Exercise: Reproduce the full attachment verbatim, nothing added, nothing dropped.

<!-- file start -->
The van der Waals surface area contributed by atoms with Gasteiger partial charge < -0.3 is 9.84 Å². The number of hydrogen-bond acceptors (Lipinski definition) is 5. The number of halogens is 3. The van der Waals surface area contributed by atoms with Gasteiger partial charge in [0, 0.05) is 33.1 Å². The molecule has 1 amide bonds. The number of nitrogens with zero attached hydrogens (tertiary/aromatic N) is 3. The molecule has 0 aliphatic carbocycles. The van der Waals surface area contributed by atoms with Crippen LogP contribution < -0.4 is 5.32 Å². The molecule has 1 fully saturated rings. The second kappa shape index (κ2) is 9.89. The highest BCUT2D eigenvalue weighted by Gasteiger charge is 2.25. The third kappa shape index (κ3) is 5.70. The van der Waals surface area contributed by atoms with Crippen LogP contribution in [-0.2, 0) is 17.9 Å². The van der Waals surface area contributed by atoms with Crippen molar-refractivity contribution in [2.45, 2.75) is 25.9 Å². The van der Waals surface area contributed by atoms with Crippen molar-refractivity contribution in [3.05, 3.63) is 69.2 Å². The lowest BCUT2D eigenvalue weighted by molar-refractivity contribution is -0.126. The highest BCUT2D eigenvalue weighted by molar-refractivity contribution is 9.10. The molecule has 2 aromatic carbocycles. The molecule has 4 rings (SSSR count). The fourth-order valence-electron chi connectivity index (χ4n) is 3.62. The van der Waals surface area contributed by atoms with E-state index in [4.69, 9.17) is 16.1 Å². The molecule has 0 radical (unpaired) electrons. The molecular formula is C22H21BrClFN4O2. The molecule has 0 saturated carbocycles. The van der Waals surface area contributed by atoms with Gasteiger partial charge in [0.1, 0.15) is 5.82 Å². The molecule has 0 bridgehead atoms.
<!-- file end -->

The van der Waals surface area contributed by atoms with Gasteiger partial charge < -0.3 is 9.84 Å². The number of hydrogen-bond acceptors (Lipinski definition) is 5. The number of halogens is 3. The van der Waals surface area contributed by atoms with Gasteiger partial charge in [0, 0.05) is 33.1 Å². The molecule has 1 amide bonds. The number of nitrogens with zero attached hydrogens (tertiary/aromatic N) is 3. The molecule has 0 aliphatic carbocycles. The van der Waals surface area contributed by atoms with Crippen LogP contribution < -0.4 is 5.32 Å². The molecule has 1 fully saturated rings. The second kappa shape index (κ2) is 9.89. The highest BCUT2D eigenvalue weighted by Gasteiger charge is 2.25. The third kappa shape index (κ3) is 5.70. The van der Waals surface area contributed by atoms with Crippen LogP contribution in [-0.2, 0) is 17.9 Å². The van der Waals surface area contributed by atoms with Crippen molar-refractivity contribution in [2.45, 2.75) is 25.9 Å². The van der Waals surface area contributed by atoms with Crippen molar-refractivity contribution in [3.05, 3.63) is 69.2 Å². The lowest BCUT2D eigenvalue weighted by molar-refractivity contribution is -0.126. The highest BCUT2D eigenvalue weighted by molar-refractivity contribution is 9.10. The molecule has 2 aromatic carbocycles. The molecule has 4 rings (SSSR count). The fourth-order valence-electron chi connectivity index (χ4n) is 3.62. The van der Waals surface area contributed by atoms with E-state index in [4.69, 9.17) is 16.1 Å². The molecule has 0 radical (unpaired) electrons. The molecular formula is C22H21BrClFN4O2. The molecule has 0 saturated carbocycles. The van der Waals surface area contributed by atoms with Gasteiger partial charge in [0.1, 0.15) is 5.82 Å². The molecule has 0 bridgehead atoms.